Different Types Of Butter

Types of butter


If you have ever taken a good look at the dairy section of your grocery store, you have probably noticed the enormous varieties or types of butter available. It can be difficult to distinguish between butter products like unsalted butter, salted butter, European butter, and so on. Then there are the butter-like products and other so-called “butter spreads”, which we won’t even get into. It can be a confusing process trying to select an appropriate butter for your needs. Let’s take a closer look at the different types of butter.

Unsalted Butter or Sweet Butter
In simple terms, this is traditional butter without the salt. It is ideal for baking or cooking because the lack of salt means that the cook can add his/her own salt as required by the recipe. They don’t need to worry about the extra salt in the butter that can disturb the flavoring.

Salted Butter
Think of salted butter as almost a condiment style of butter. It is commonly used to spread on toast or to season vegetables. The salt in this butter adds flavor, which makes it ideal for direct eating when on top a food. Salted butter can be a problem when baking because you have to account for the salt in the butter in addition to the salt required for the recipe. This is why many recipes call for unsalted butter. Salted butter will last longer than unsalted butter because the salt preserves it.

European-Style Butter
This type of  butter contains more butterfat than the above two varieties. It has about 85 percent butterfat vs approximately 80 percent for regular (American) butter. European-style butter is slow churned and cultured which creates a creamier texture with less moisture. This makes it great for baking buttery desserts or using in sauces. It is also typically more expensive than regular butter.

Whipped Butter
whipped butter is easier to spread than regular butter. It is especially spreadable if it has warmed a bit at room temperature. It is not meant to be used in baking or recipes because it contains more air than regular butter. The extra air makes it hard to figure out the volume difference between regular butter and whipped butter. This type of butter comes in salted and unsalted varieties. It is best used as a spread.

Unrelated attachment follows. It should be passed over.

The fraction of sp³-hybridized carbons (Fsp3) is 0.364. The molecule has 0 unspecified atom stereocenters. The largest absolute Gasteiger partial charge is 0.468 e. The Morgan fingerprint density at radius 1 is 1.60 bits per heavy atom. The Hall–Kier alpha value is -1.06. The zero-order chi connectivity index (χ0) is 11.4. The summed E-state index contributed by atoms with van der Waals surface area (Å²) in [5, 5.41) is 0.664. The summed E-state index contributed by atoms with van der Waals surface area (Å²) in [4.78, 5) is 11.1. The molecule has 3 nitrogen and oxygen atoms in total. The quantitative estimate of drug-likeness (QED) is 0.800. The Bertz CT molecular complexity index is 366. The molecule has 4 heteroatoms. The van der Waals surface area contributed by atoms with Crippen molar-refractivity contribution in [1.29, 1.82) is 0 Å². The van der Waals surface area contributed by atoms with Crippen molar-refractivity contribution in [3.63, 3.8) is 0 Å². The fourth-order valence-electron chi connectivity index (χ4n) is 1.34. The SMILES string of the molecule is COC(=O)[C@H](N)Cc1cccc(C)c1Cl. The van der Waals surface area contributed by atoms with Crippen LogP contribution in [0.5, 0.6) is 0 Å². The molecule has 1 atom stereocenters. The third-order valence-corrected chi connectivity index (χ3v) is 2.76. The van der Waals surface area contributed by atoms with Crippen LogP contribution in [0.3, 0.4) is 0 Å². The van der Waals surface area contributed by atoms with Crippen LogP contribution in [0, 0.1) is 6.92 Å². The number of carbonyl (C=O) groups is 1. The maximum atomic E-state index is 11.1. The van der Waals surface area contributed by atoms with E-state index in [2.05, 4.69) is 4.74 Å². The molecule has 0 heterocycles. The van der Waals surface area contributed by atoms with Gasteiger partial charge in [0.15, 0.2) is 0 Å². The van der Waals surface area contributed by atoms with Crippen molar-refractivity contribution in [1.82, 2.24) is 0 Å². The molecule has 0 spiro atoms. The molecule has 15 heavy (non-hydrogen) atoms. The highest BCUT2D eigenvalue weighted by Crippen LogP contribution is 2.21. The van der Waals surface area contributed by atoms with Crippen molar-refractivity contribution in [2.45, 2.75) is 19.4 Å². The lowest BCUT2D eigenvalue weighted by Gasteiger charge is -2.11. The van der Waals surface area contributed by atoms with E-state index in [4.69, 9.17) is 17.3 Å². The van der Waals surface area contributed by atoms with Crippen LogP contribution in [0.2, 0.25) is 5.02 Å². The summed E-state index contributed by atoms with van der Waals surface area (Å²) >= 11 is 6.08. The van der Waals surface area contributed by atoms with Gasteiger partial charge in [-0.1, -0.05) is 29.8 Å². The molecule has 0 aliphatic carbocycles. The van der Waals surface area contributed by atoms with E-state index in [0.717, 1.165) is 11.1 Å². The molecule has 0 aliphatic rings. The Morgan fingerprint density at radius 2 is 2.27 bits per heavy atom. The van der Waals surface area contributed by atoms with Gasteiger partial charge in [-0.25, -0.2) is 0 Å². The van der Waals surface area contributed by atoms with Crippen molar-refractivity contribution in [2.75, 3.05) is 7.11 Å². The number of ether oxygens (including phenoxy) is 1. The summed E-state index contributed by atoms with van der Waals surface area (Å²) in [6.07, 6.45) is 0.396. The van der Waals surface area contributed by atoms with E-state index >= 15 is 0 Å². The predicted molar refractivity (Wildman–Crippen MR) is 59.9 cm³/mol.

Organic Butter
Organic butter comes in unsalted and salted form. Organic means that it was produced from organic milk. The cows are purportedly pesticide free, antibiotic free, and growth hormone free. The cows are allowed to graze in the pasture for several months during the year, unlike most non-organic producing cows.  In theory, this creates a healthier cow and a healthier butter product.

Light Butter
Light butter is touted as being almost 50 percent less in calories than traditional butter. You may also see it being labeled as ‘Reduced-Fat Butter’. This type of butter is meant to be used as a spread and almost always should not be used in baking because of its higher air and moisture content.

Butter Blends
This type of butter is a combination of butter and oil (canola, olive oil, vegetable oil, etc.). It creates a spreadable butter that does not need to sit out at room temperature to become spreadable. You should not substitute this butter for regular butter in baking. You will likely end up with texture and taste issue as a result.

Ghee (Clarified Butter)
Ghee is a type of clarified butter. Essentially, it is regular butter that has been heated to separate out the milk solids and to remove the moisture. What is left is a paste-like butter (at room temperature) which has a high tolerance for heat. You can use it for frying or sauteeing. While ghee is common in Southern Asia, it is gaining popularity in the United States and can be found commercially throughout America.

Flavored Butter
This is butter with added flavoring like spices,chives, herbs, and garlic. You can use it to top a steak, vegetables, and any other foods that would benefit from extra flavoring.

Raw Butter
Raw butter is unpasteurized and unprocessed butter that is made from raw cream. It is believed that raw butter is superior to pasteurized butter because its nutrients are not killed off during the pasteurization process. Of course, there is the debate on whether unpasteurized products are safe. Raw butter tends to be pricey if you can find it.

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